Read Mr. Nieman’s new article examining the “admonition exception” in the context of stipulated bench trials in The Brief, a blog published by the Illinois Appellate Lawyer’s Association.
Read Mr. Nieman’s new article in The Brief, a blog published by the Illinois Appellate Lawyer’s Association.
People v. Terefenko, 2014 IL App (3d) 120850 (July 24, 2014). Will Co. Appeal dismissed. (Modified upon denial of rehearing 9/12/14.). The defendant, a Polish national, plead guilty to burglary and attempted burglary, received TASC probation, and then violated probation. He was then sentenced to 42 months imprisonment. Defendant was released to ICE, which began removal proceedings.
The defendant filed a post-conviction petition claiming that his attorney failed to advise him of immigration consequences of the plea based on Padilla v. Kentucky. The court dismissed the petition, but the appellate court remanded the case for an evidentiary hearing. By the time the case was remanded for an evidentiary hearing on July 13, 2012, defendant had been deported to Poland and did not appear. He was, however, present by appointed counsel. The court denied the defendant’s petition on August 20, 2012. The court thereafter set a status hearing on September 19, 2012, for defense counsel to file a notice of appeal. Counsel failed to appear, and the court set the case over for the next day, when counsel failed to appear again. The court, sua sponte, entered a written order extending the deadline for filing post-trial motions to October 4, 2012. Counsel also failed to appear at this hearing. The Court appointed the appellate defender and ordered it to file a notice of appeal, with the appellate defender did on October 5, 2010.
The appellate court first had to determine whether it had jurisdiction to hear defendant’s appeal when the notice of appeal was filed more than 30 days after final judgment. Ultimately, the Terefenko court ruled that the notice of appeal was untimely and that it did not have jurisdiction. Illinois Supreme Court Rule 606(b) requires that “[T] he notice of appeal must be filed with the clerk of the circuit court within 30 days after the entry of the final judgment appealed from or if a motion directed against the judgment is timely filed, within 30 days after the entry of the order disposing of the motion.” The court’s analysis was simple. The filing deadline for the notice of appeal was September 19, 2012, thirty days after final judgment. The notice of appeal had not been filed until October 5, 2012, and was therefore untimely. The defendant argued that the filing deadline had been extended by the trial court because the trial court twice extended the deadline for filing of post-trial motions. In support of this argument, the defendant cited People v. Church, 334 Ill. App. 3d 607 (2002), which involved a defendant’s appeal from a guilty plea. The Church court held that “[a] trial court has the inherent authority, upon proper application and showing of good cause, to grant an extension of time for filing a motion to reconsider sentence or a motion to withdraw guilty plea.” Terefenko, ¶ 18, citing id. at 614. The court, even assuming that Church applied to these facts, held that Church did not apply because good cause was not shown for granting an extension of time for filing.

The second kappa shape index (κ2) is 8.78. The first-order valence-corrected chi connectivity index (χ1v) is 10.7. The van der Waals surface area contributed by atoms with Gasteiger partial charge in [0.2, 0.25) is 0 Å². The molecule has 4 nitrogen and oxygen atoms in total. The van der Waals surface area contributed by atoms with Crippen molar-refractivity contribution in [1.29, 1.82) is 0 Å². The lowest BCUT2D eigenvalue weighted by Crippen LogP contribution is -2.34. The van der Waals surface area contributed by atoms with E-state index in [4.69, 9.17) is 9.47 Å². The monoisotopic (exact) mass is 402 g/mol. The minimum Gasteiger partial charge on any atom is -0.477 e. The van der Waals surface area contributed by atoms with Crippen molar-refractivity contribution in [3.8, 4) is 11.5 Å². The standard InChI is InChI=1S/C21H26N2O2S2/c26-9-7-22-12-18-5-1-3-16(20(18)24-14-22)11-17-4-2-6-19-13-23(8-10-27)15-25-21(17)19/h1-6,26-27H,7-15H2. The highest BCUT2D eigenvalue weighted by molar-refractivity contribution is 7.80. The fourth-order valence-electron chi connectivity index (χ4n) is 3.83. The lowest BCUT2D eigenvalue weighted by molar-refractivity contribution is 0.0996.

The defendant also argued that the late filing should be excused because the court failed to comply with Supreme Court Rule 651(b) by failing to inform the defendant in Poland that he had the right to appeal. This argument also failed because the Court held that defendant had knowledge of the post-conviction proceedings and that it was his responsibility to stay abreast of them.
The error here could have been easily avoided. It is clear from the plain language of Illinois Supreme Court Rule 606(b) that the notice of appeal must be filed with 30 days. It would not have been difficult to file this single document or ask the court to direct he circuit clerk to file the notice of appeal on the defendant’s behalf. It is unclear why counsel failed to show up to the three status hearings following the denial of the petition, but counsel could have avoid the whole snafu by simply filing the notice of appeal immediately after receiving the written order denying the petition. It is understandable the counsel would have wanted to ask his client whether he wanted to appeal prior to filing the notice, but if he was in Poland and the court did not know where defendant was, how did counsel expect to do that? The more prudent course of action would have been for counsel to file the notice of appeal and then contact the defendant, if possible. If it turns out that the defendant did not want to appeal, then the defendant could seek to have the appeal dismissed on his own motion in the appellate court, after the appellate court had proper jurisdiction over the appeal. If the defendant did want to appeal, then the appellate court could properly consider the appeal on the merits, which it couldn’t do here.